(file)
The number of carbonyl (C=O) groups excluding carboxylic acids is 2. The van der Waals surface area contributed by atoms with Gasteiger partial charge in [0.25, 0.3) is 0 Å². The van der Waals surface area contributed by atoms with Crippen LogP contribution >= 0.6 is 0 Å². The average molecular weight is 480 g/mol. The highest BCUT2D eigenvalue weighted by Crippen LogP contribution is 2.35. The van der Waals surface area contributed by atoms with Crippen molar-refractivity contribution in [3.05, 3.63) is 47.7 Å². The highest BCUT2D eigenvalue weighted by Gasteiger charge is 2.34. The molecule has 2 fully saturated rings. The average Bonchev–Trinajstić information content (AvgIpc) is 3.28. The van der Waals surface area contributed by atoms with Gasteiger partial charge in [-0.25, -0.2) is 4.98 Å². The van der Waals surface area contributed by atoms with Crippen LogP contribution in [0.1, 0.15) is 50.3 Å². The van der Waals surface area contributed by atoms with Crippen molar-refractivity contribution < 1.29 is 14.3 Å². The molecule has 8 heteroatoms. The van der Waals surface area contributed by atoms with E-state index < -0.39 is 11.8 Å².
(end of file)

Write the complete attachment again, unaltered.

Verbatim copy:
The number of carbonyl (C=O) groups excluding carboxylic acids is 2. The van der Waals surface area contributed by atoms with Gasteiger partial charge in [0.25, 0.3) is 0 Å². The van der Waals surface area contributed by atoms with Crippen LogP contribution >= 0.6 is 0 Å². The average molecular weight is 480 g/mol. The highest BCUT2D eigenvalue weighted by Crippen LogP contribution is 2.35. The van der Waals surface area contributed by atoms with Crippen molar-refractivity contribution in [3.05, 3.63) is 47.7 Å². The highest BCUT2D eigenvalue weighted by Gasteiger charge is 2.34. The molecule has 2 fully saturated rings. The average Bonchev–Trinajstić information content (AvgIpc) is 3.28. The van der Waals surface area contributed by atoms with Gasteiger partial charge in [-0.25, -0.2) is 4.98 Å². The van der Waals surface area contributed by atoms with Crippen LogP contribution in [0.1, 0.15) is 50.3 Å². The van der Waals surface area contributed by atoms with Crippen molar-refractivity contribution < 1.29 is 14.3 Å². The molecule has 8 heteroatoms. The van der Waals surface area contributed by atoms with E-state index < -0.39 is 11.8 Å².